The stigma of drug addiction is ancillary to the actual problem at hand; yet, as far as I can tell, the political focus is on “reducing the stigma.” Though the stigma surrounding drug use might in some cases constitute a barrier preventing individuals addicted to drugs from seeking help or treatment, this focus is, I reckon, myopic. First, it seems to me that negative social pressures (of which stigma is a form), when appropriately applied, can have positive practical results (i.e., they provide a powerful disincentive for engaging in antisocial, self-destructive behaviours). Second, it also seems that no right-minded family member or friend of someone morbidly addicted to drugs is going to rejoice merely because their loved one is, despite still being locked in a death embrace with opiates, say, nevertheless not experiencing the social stigma as a result of their addiction. Reducing the stigma is at best a double-edged sword, and, for that matter, it concerns the societal symptoms, not the social, psychological, and spiritual disease itself.

The support of friends and family is also a complex factor: on the one hand, individuals addicted to drugs need to know that they are deeply cared for. On the other hand, the feelings of guilt over friends and family suffering on their behalf or as a result of their addictions can weigh heavily on their minds. I have no answers here, and merely gesture to a practical or ethical entanglement that needs to be carefully dissected on an individual basis.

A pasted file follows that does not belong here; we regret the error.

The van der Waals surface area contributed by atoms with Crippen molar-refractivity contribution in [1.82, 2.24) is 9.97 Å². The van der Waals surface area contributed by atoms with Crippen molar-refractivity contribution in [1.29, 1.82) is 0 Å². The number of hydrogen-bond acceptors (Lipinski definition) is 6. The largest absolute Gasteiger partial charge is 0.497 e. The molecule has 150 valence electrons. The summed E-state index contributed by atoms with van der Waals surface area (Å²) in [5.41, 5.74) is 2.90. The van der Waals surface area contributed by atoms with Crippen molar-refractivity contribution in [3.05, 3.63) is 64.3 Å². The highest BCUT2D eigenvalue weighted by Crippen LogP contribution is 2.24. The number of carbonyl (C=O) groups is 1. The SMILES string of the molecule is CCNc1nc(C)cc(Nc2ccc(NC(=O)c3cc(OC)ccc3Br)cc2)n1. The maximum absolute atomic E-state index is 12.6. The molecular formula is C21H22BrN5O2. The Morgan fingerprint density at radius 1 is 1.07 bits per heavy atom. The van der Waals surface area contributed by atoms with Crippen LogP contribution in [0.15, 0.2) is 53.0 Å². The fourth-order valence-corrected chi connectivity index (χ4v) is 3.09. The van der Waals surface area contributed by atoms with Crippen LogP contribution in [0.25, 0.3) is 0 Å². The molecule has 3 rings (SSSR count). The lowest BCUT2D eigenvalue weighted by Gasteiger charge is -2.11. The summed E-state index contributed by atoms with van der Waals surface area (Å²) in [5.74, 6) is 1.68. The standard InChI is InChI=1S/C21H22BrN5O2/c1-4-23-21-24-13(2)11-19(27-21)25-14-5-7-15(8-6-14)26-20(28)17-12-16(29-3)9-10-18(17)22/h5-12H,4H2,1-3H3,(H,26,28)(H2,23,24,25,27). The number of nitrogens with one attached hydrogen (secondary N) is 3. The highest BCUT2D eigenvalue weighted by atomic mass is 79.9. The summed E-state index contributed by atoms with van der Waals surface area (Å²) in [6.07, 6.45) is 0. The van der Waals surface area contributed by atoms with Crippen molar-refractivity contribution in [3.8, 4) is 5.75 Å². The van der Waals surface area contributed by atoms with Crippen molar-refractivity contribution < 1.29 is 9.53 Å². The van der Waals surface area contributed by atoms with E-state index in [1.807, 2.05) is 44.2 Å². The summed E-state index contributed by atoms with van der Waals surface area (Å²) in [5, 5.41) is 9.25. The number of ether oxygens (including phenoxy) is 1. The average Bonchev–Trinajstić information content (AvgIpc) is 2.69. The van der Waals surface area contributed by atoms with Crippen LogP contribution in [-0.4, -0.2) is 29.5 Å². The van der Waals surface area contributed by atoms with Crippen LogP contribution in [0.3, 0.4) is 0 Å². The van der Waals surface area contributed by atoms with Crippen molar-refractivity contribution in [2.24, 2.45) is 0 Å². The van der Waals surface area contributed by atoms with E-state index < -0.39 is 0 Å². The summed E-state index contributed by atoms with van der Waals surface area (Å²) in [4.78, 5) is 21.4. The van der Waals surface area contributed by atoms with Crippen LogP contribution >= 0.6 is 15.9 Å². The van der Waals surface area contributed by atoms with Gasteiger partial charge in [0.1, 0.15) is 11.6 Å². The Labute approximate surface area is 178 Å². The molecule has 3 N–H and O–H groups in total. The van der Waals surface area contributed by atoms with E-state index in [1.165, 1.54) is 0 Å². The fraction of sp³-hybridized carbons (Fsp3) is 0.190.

Those addicted to drugs and suffering from their addictions need our help, regardless of the circumstances surrounding their descent into addiction. Their personal stories are often tragic and command sympathy. Nevertheless, an all too common reaction is to impute moral blame or attempt to explain-away addiction as a function of some personal moral failing, vice, or frailty. But even these moralizers are not absolved of their duty to help. For, as George Santayana, a sage voice from the turn of the 20th century, explains: